A week to decide if the EU is to have a Banking Union

Ioannis Stournaras, Greek Minister for Finance and President of the ECOFIN Council signs documents. (Council of the European Union photographic library, 18/2/2014).

Ioannis Stournaras, Greek Minister for Finance and President of the ECOFIN Council signs documents. (Council of the European Union photographic library, 18/2/2014).

This Monday and Tuesday, 10 and 11 March during the Eurogroup and the ECOFIN meetings respectively, the member states will show their willingness to compromise with the Parliament, in order to finalise the legal base of the European Banking Union. This would be the most important EU project after the common currency. The Banking Union will guarantee that Eurozone banks are closely and effectively monitored and supervised by the European Central Bank using standard and clear supervision rules. It will also make sure that in case the supervisor finds that a lender is near a failure, there will be a uniform and pertinent resolution procedure in place, with standard and transparent rules for the line of bailinable funds. This process will also guarantee the existence of extra resources to accomplish the resolution or the recovery procedure.

Footing the capital bill

While the mandate and the rules the ECB is to use in its supervision role are in place and the Bank Recovery and Resolution Directive is already in force, the member states, as expressed by the ECOFIN council cannot agree with the Parliament and the Commission on the coverage of the cost of eventual bank failures during the next two or three years. Before the official establishment of the Single Supervisory Mechanism under the ECB in autumn 2014, last October the central bank commenced an exercise. This operation, which will last twelve months, is testing the quality of assets and the resilience of Eurozone’s banks under stress. Those tests will certainly reveal large needs in new capital for Eurozone banks.

Already the four largest Greek banks are estimated to need anything around €6 billion in new capital. If the capital markets appear reluctant to cover the new capital needs, the funds have to be secured form other resources presumably of public character. It is exactly these capital needs (resolution and recovery funds) and the procedure to finance them (single resolution mechanism) that have now become the point of controversy between the Parliament and the ECOFIN council. To answer this question the European Commission has proposed a Single Resolution Mechanism (SRM) for the Banking Union which includes a single resolution board and a single resolution fund to tackle future bank crisis with minimal costs to taxpayers and the economy.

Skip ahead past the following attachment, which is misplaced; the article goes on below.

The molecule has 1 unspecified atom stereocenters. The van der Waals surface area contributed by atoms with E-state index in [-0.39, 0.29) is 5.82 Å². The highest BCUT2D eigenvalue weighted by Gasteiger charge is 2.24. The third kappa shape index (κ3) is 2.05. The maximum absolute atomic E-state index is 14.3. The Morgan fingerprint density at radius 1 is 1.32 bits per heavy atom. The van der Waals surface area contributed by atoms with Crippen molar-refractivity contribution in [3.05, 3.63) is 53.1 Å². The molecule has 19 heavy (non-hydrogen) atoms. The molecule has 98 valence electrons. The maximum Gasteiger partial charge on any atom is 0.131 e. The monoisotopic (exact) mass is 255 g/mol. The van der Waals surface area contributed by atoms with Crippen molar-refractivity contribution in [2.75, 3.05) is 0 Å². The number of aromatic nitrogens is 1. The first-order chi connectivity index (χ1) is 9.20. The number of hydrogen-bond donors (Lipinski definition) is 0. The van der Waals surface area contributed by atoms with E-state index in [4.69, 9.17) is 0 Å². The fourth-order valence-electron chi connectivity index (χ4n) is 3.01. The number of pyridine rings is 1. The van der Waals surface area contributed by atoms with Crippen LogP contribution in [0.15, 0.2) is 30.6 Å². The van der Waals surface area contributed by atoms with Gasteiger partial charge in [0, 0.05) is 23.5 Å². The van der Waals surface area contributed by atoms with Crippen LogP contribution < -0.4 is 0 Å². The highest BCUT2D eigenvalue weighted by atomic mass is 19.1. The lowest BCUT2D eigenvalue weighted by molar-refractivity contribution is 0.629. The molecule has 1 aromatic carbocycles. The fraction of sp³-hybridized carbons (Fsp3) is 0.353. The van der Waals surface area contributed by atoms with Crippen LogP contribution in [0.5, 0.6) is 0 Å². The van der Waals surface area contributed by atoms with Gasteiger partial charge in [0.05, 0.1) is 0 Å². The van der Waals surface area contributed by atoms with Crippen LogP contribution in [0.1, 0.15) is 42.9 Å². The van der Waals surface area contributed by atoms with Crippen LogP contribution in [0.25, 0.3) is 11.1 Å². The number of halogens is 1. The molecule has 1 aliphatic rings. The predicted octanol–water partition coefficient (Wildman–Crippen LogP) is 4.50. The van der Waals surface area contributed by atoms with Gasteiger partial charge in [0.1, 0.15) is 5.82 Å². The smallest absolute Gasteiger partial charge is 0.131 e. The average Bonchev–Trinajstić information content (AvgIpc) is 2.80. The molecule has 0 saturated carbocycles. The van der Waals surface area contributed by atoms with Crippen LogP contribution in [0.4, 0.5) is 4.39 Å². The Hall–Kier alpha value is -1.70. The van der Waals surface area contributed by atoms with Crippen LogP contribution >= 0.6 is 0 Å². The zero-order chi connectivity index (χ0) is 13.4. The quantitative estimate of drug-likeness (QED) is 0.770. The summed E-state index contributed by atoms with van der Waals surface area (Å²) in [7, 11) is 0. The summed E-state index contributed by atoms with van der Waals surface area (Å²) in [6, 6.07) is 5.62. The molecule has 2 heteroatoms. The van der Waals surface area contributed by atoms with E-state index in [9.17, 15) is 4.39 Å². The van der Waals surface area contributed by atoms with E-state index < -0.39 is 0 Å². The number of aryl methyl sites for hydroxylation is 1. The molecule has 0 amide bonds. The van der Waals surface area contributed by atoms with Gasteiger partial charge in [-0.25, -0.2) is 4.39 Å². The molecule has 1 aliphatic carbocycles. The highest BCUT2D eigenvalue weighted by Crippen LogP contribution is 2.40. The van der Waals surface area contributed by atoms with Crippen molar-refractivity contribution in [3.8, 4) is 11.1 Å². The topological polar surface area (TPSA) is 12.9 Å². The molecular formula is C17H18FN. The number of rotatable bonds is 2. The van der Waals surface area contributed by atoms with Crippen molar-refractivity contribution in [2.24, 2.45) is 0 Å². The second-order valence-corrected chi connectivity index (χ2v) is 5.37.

Last minute dealings

The member states insist that the final decision to resolve a bank rests with the ECOFIN and also that the resolution funds remain a national affair at least for the next five years, until the ECB supervision could guarantee that no bank is near to failure. On top of that, the ECOFIN has introduced an Intergovernmental Conference and Agreement which will decide on the use of the resolution funds with procedures outside the EU structures. This process will be controlled only by member states without the intervention of the Parliament or the Commission.

Two weeks ago, the Greek Presidency of the ECOFIN council received a mandate from member states to negotiate with Parliament on these issues. However, the mandate didn’t leave much space for negotiations and the MEPs “restate that they will not sign up to a system with serious and evident flaws”. Their main concern is that the resolution mechanism as proposed by the Council leaves ample room for unequal treatment of banks, according to their country of origin. On 6 March, the European Sting writer Suzan A. Kane noted that ‘ The legislators point to the Council that “Resolution actions concerning a specific bank should be decided only at the executive board level to avoid political power-games and ensure that banks receive equal treatment, irrespective of their country of origin. A role for the Council in decisions on a bank’s resolution must be avoided” ’.

No much time left

Now the Greek Presidency asks for a new proxy, with wider negotiating powers in order to start the talks with the Parliament again. Towards this end, the Greek Presidency yesterday issued a Press release asking the ECOFIN for a new authorization. It reads “As regards the proposal for a Regulation on a Single Resolution Mechanism for banks (SRM), the Council will be called to revise the mandate given to the Presidency, with a view to finalising negotiations with the European Parliament at the next trilogue”.

Everybody agrees though, that the whole issue has to be settled within this legislature, so as the Parliament could pass the new Regulations in April before it is resolved ahead of the May elections. In view of that, the coming week will be very decisive regarding whether Eurozone is to have a Banking Union. Finally, it’s worthwhile mentioning that the non-Eurozone EU members can join the Banking Union if they accept its principles.

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